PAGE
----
Three thugs harass a German medical student on a late-night train in Sydney, Australia, demanding he turn over his wallet. He refuses, and they follow him from the train station into a dark alley, where they trip him, steal his phone and iPod, and kick him.
But in the shadows lurks an unseen ninja warrior.
If this were a graphic novel or martial-arts movie, the ninja (who would turn out to be a waifish woman) would singlehandedly take down the three muggers. But in real life, as reported by the Sydney Morning Herald, the ninja in question, Nathan Smith, stepped back into Ninja Senshi Ryu, western Sydney’s ninja warrior school, and alerted his teacher.
Seconds later five black-clad ninja were sprinting after the muggers.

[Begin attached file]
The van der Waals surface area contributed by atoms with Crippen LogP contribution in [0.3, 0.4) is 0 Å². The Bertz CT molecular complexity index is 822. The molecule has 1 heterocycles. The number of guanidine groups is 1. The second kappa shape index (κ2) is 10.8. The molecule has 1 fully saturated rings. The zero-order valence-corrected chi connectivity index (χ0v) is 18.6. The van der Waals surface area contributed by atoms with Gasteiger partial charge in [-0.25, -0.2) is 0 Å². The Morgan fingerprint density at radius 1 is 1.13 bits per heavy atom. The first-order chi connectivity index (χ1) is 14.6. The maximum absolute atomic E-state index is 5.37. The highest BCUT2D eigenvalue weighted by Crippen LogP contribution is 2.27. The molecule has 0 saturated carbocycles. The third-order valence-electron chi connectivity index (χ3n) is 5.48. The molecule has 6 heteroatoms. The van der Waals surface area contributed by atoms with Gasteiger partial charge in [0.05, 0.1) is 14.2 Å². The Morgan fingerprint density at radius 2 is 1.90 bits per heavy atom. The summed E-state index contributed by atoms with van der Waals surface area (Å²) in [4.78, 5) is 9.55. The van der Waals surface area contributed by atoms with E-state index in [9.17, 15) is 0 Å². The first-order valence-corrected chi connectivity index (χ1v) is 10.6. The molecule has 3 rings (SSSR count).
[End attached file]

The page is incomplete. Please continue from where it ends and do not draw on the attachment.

“We would have been just a silhouette,” said one of the ninja, Steve Ashley. “It was probably the worst place in Sydney where they could have taken him.”
“You should have seen their faces when they saw us in ninja gear coming towards them,” said the teacher, Kaylan Soto.
Because this isn’t a movie, the bad guys got away, but police officials said later that they had made some arrests in the case.
Might colleges make their campuses safer by offering late-night training for ninja? Couldn’t hurt. —Don Troop